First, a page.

The psychology behind students’ ‘bad’ habits, why they are easy to fall into

By Nicole Littlefield, Contributing Writer

The pandemic threw common perceptions of time out the window. Days were easily confused, hours felt like minutes and days felt like weeks. On top of the temporal confusion of the past few years, the transition to college has caused some students to rethink how they make time management decisions.

However, the transition has also made students sink into the comforting arms of bad habits, such as staying up till 3 a.m. on school nights or compulsively spending $180 at Target on Green Street.

Researchers at the University answer the question many students struggle with: If bad habits are so “bad,” then why are they so easy to slip into?

Jessica Fornek, freshman in LAS, has been transitioning into college life for the greater part of the past year. This is her second semester on campus.

“I have a bad habit of napping every day, so this semester I have made an effort to stay out of my dorm to avoid the temptation of just getting in bed and falling asleep,” Fornek said. “I’m also a huge procrastinator, but have found that organizing every assignment for the semester in something, like Notion or Google Calendar, helps a lot with staying on track and not falling behind.”

According to Howard Berenbaum, a professor in LAS, the way people make decisions is on a costs and benefits scale that weighs different aspects like accomplishing goals or how much energy will be expended. That is why students like Fornek find themselves debating whether to sleep past their 9 a.m. class or go to it. 

“People have failed at certain goals in the past,” Berenbaum said. “They’re likely to want to avoid thinking about them or attempting to engage in them again. So if someone feels guilty, or embarrassed or ashamed about something, usually those things are not very good motivators. Those are things that usually lead to avoidance.”

Although everyone experiences negative emotions, many people will go out of their way to avoid having those negative feelings again. So, the habits that one creates may be a way to protect themselves from those emotions.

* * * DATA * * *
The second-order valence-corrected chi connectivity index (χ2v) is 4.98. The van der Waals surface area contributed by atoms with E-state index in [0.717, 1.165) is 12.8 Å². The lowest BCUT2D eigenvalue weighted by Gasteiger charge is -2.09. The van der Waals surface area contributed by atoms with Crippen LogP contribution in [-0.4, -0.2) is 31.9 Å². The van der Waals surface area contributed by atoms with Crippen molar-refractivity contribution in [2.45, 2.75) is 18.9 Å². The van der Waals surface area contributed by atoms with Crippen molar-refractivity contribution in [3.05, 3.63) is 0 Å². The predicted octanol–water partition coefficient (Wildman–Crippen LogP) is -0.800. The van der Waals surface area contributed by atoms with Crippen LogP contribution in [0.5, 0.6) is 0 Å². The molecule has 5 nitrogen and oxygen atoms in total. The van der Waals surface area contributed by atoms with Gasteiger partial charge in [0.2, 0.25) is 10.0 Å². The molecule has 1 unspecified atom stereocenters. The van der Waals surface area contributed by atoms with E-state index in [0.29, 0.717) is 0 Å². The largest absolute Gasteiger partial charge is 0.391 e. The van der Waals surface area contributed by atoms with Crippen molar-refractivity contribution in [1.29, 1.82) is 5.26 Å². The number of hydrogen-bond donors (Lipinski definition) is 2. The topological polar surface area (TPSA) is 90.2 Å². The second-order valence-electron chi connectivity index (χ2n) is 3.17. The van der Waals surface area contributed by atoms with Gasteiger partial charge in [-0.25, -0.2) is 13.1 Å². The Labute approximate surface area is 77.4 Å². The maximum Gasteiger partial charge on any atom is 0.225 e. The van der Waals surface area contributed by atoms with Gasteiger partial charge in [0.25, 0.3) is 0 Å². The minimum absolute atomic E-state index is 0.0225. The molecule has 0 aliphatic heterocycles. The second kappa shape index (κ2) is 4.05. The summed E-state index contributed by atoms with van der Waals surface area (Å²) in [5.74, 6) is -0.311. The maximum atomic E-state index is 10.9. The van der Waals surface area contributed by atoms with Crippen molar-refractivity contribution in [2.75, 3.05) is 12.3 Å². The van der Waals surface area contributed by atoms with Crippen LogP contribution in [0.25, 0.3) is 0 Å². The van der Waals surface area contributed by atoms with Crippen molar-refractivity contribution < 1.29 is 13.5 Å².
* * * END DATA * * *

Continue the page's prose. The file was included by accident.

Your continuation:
“The reason people may eat a triple bacon cheeseburger instead of a tofu sandwich and go to the gym is the same reason they may drink,” Berenbaum said. “It’s probably a habit and habits are hard to break. New habits are hard to form. Short-term gains will usually win out over long-term gains, especially if the person is not confident that they can succeed at the long-term endeavor.”

Habits can provide comfort and routine, which is part of the reason they can be so hard to break. Although one may want long-term gain, short-term gains can be distracting and discouraging. When scheduling something in advance, the plans are abstract. However, when the date approaches and the plans are solidified, the idea is concrete and a lot harder to romanticize. 

Michel Regenwetter, a professor in LAS, discussed this idea in a research paper describing human decision-making. The Cumulative Prospect Theory attempts to explain how humans make decisions with uncertainty, which is typically by weighing the costs and benefits of the options.

“Any theory of decision making, CPT or other, if applied too narrowly, may end up properly representing or serving nobody,” Regenwetter wrote in his research. “Everyone may well be an exception to Cumulative Prospect Theory. The same may apply to the reader’s own personal favorite decision theory, whatever that might be.”

Since humans are so complex and make many decisions throughout the day, it can be difficult to determine what specifically causes someone to make a certain decision. 

“Rather than conceptualize individual differences as a mere add-on to a schematic decision theory of central tendencies, decision scholars should recognize heterogeneity as a major theoretical primitive when proposing new theories,” Regenwetter wrote. 

Heterogeneity is defined as the quality of being diverse. Since human behaviors are so distinct, it can be hard to distinguish certain reasoning behind specific behaviors. However, humans will weigh the pros and cons of their decision before choosing their course of action, which is how Fornek decided what the best way to study was.

“I know I like to workout in the morning, so I try not to have classes until 10, the earliest,” Fornek said. “I know that if I come back to my dorm I will lose motivation, so I stay out of there until I’m ready to relax. It was a learning process of figuring out what works for me and how I can maximize my motivation and energy.”

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